Man, the rebooted Star Trek movie series really has this whole “casting actors we really like” thing down. The latest report from Star Trek 3 has the great Idris Elba cast as the movie’s villain, whose identity remains, for the moment, a mystery.
When Paul Walker tragically passed away midway through the production of Furious 7, Universal and director James Wan faced a difficult task. Do they scuttle the film or charge ahead, using rewrites and body doubles to finish Walker’s performance? They ultimately went with the latter option but refused to go into any details. Now, a new report confirms that a digitally recreated Walker appears in the film and that he was brought to life by the same company that made Gollum in The Lord of the Rings and Caesar in Dawn of the Planet of the Apes.
The Late Late Show With James Corden made its grand debut last night, with seemingly every celebrity in existence popping up to say hello. But for his first official guest, Corden snagged everyone’s favorite actor: the one and only Tom Hanks. More importantly, he got Tom Hanks to get really silly and there are few things better than Hanks throwing caution to the wind and embracing his inner comedian. In this case, he got the two-time Oscar winner to re-enact all of his movies in less than eight minutes.
What does a movie studio want out of its sequels? Is a sequel a failure if it simply matches its predecessor or does it need to make more money? That’s the big question that’s swirling around Insurgent, which made almost exactly as much as Divergent did one year ago. Seriously: there’s only a $500,000 difference in their opening weekends. So is Insurgent a success or a disappointment?
The first Mission: Impossible 5 trailer has arrived and it contains all of the high-flying derring-do you’ve come to expect from this series. It also reveals the actual title of the movie: Mission: Impossible — Rogue Nation, which is almost as good as Mission: Impossible — Ghost Protocol in the “awesomely silly spy title” category.
Suddenly, Disney’s upcoming live action version of Beauty and the Beast is looking like a very wise move. After all, their new take on Cinderella shook the box office out of the doldrums, launching with numbers that feel more at home with the summer than March. Yes, it even took down that might spring movie season titan Liam Neeson.
The stunts in the Fast and Furious franchise have grown increasingly ridiculous over the years, with the heroes (and their cars) defying the laws of physics at every turn. While it’s obvious that the more ludicrous action scenes are created with the help of CGI, a new behind-the-scenes featurette has revealed that one of the most insane scenes from the Fast and Furious 7 trailer is real. Yes, they really did drop a fleet of parachute-equipped muscle cars out of an airplane.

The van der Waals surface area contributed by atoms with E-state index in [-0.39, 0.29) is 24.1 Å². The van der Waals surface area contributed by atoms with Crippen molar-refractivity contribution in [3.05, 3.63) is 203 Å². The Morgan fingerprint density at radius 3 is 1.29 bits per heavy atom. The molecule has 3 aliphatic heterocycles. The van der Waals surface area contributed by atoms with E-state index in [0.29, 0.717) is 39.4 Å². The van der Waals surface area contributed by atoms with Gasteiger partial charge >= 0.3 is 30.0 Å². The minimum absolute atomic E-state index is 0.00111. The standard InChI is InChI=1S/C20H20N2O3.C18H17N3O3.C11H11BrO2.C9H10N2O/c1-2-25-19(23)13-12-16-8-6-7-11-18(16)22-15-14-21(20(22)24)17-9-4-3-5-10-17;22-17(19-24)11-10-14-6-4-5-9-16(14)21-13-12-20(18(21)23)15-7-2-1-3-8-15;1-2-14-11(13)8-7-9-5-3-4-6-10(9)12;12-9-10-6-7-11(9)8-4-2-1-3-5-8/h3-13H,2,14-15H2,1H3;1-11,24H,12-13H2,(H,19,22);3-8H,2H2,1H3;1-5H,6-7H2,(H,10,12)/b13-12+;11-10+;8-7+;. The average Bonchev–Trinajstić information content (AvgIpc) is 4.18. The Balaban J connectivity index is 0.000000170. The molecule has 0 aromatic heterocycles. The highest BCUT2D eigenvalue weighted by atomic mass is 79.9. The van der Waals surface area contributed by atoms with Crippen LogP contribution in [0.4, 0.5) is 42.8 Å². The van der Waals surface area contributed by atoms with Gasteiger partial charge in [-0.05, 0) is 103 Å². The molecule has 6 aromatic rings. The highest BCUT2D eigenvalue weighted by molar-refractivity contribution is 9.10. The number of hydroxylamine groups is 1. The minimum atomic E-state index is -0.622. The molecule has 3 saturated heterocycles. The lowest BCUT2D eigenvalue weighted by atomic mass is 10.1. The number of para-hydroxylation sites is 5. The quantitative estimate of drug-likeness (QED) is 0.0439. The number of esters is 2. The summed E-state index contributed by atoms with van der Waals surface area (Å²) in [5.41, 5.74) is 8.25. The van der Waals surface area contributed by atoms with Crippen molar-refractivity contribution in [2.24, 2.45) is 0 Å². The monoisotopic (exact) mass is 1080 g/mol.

Long before he was an internet meme, Chuck Norris was a genuinely skilled martial artist whose ass-kicking abilities were put on display in dozens of action movies. Running the gamut from massively entertaining (The Delta Force) to totally baffling (The Octagon), Norris’ films all have one thing in common: each one sees him kicking a whole bunch of people. So, in honor of the man’s 75th birthday, let’s all take a moment to enjoy a video supercut of Norris kicking people and things.
When he passed away last week at the age of 83, Leonard Nimoy was mourned by actors, artists, politicians, scientists, engineers, astronauts and even the President of the United States. That should tell you something. Few characters have had such a seismic impact on popular culture as Star Trek’s Spock and countless people all over the world felt like they had lost a friend. Amidst the countless tributes, there is now one that stands out: a brief but powerful remembrance from Zachary Quinto, who picked up the Spock mantle in 2009’s Star Trek and its sequel, Star Trek Into Darkness.
In between all of the tributes and montages and musical performances, the SNL 40th Anniversary Special actually found time for some original content. Right after a montage celebrating the short films that have been featured on the show over the years, Zach Galifianakis took to the stage to introduce a new digital short from Andy Samberg and Adam Sandler. Unlike most of Samberg’s original shorts, which usually traded in genial silliness, this one looked inward and examined a subject that everyone who has ever been on the show should be familiar with: breaking character.
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